Many long-time fans of the Yugioh franchise received an early Christmas present this year. On June 1, after directing fans to keep watch for some exciting news about an hour before, both 4K Media through their Yu-Gi-Oh! Fan Page Facebook Page and Crunchyroll on Twitter announced the release of a Japanese simulcast with English #Subs for the latest installment of the franchise Yu-Gi-Oh! VRAINS on the Crunchyroll website. Immediately after the announcement, episodes 1 through 4 were uploaded for to Crunchyroll's website for viewing.

The series centers around 16-year-old Yusaku Fujiki whose VRAINS (a virtual reality space) alias is Playmaker, although no one knows his true identity.

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A First for the Franchise

While all the series from Duel Monsters onwards are currently available on Crunchyroll (region restrictions apply), Yu-Gi-Oh! VRAINS is the first installment to have its own simulcast on the site while it is airing.

What this means is as soon as the episode airs in Japan, a team of subbers work on translating the episode into various languages for non-Japanese viewers and then release the episodes with these subs as soon as possible for viewing. In some cases, episodes can be subbed and released in as little as one hour after they premiere in Japan.

Before Crunchyroll announcing the simulcast, many fans have relied on websites such as KissAnime, AnimeFreak.Tv, and GoGoAnime to watch and keep up with the series. While these two websites, in particular, have a good reputation, they have mentioned risks of watching #anime on less secure websites including malware from the video hosting sites and inaccurate translations.

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Past Subbing Frustrations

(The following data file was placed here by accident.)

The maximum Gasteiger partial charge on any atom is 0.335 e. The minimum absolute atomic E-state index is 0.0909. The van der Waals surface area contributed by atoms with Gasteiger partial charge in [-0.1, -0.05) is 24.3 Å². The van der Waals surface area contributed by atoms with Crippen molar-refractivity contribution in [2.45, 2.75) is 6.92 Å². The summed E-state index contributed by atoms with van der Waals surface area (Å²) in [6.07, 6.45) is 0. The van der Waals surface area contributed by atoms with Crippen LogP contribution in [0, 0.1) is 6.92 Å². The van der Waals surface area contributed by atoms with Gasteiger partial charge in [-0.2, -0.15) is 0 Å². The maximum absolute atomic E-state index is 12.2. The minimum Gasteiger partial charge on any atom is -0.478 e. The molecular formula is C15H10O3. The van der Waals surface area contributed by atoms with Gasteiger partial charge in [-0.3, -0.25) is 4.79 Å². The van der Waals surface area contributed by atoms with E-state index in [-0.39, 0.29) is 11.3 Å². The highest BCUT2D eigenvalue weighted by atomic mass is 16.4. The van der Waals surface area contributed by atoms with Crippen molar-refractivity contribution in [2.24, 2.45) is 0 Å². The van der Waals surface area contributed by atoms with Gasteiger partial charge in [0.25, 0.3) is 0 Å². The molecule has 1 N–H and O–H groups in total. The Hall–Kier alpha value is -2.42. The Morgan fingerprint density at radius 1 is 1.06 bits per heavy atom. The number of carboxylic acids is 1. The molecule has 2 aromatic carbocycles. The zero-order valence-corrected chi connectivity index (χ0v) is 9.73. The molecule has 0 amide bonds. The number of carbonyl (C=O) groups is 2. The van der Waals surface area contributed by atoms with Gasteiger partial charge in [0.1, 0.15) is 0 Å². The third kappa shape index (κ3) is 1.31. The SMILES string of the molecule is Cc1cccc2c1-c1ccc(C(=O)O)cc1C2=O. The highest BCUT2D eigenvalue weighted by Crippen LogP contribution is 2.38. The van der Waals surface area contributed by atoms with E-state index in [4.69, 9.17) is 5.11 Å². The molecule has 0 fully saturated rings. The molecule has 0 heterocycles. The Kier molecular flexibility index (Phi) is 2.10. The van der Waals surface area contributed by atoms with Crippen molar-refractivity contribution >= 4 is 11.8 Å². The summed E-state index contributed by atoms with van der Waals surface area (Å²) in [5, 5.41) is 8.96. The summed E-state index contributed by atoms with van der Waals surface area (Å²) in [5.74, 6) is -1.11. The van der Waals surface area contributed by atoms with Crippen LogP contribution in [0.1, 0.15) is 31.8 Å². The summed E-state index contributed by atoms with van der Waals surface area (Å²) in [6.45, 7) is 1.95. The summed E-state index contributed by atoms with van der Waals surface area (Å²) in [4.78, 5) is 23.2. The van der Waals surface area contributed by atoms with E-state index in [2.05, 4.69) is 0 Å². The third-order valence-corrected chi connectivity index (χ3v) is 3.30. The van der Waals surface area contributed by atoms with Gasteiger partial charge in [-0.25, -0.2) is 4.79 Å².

Incorrect translations is a key concern among the Yu-Gi-Oh! fanbase. During Arc-V's run from April, a group of subbers known as Pot of Subs, a pun on the Duel Monsters trading card Pot of Greed, attracted attention with their brand of subtitles.

Fans remarked that their subs were not accurate and that some of the subtitles did not actually reflect what certain characters were saying. How one could tell that they were watching one of their videos, many would remark, is the use of curse words in the subtitles. The characters in question would never curse, so those subs are a dead giveaway that they belong to Pot of Subs if one were not to know.

Before Pot of Subs was a group of subtitles simply known as Hong Kong Subs. These subtitles presented similar issues as with Pot of Subs except instead of Arc-V, the series in question is Duel Monsters, the first series in the Duel Monsters franchise. What would happen is that the episodes would be subbed in Chinese and then the subs would be translated into English.

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This process would result in some, according to fans, hilarious or cringe-worthy subtitles.

Fans, as a result, have longed for official subs.

The VRAINS Hype Continues

As a result of Crunchyroll and 4K's announcement, more people have expressed interested in watching VRAINS. The series began airing in Japan on May 10, 2017, after nearly four months of information revelations regarding the characters, the settings, and of course, the series title. Because of the unusually extended wait between the end of Arc-V and the beginning of VRAINS, the hype behind this series has been unusually high. This series joins many popular anime such as "Attack on Titan" and "Boruto" as it airs on Wednesday evenings.

With the announcement of the simulcast, perhaps more Yu-Gi-Oh!-inclined individuals will watch the show. Maybe even those who have not seen Yu-Gi-Oh! before will give this particular series a chance. Whatever the case may be, it's evident that the VRAINS hype train is very much alive.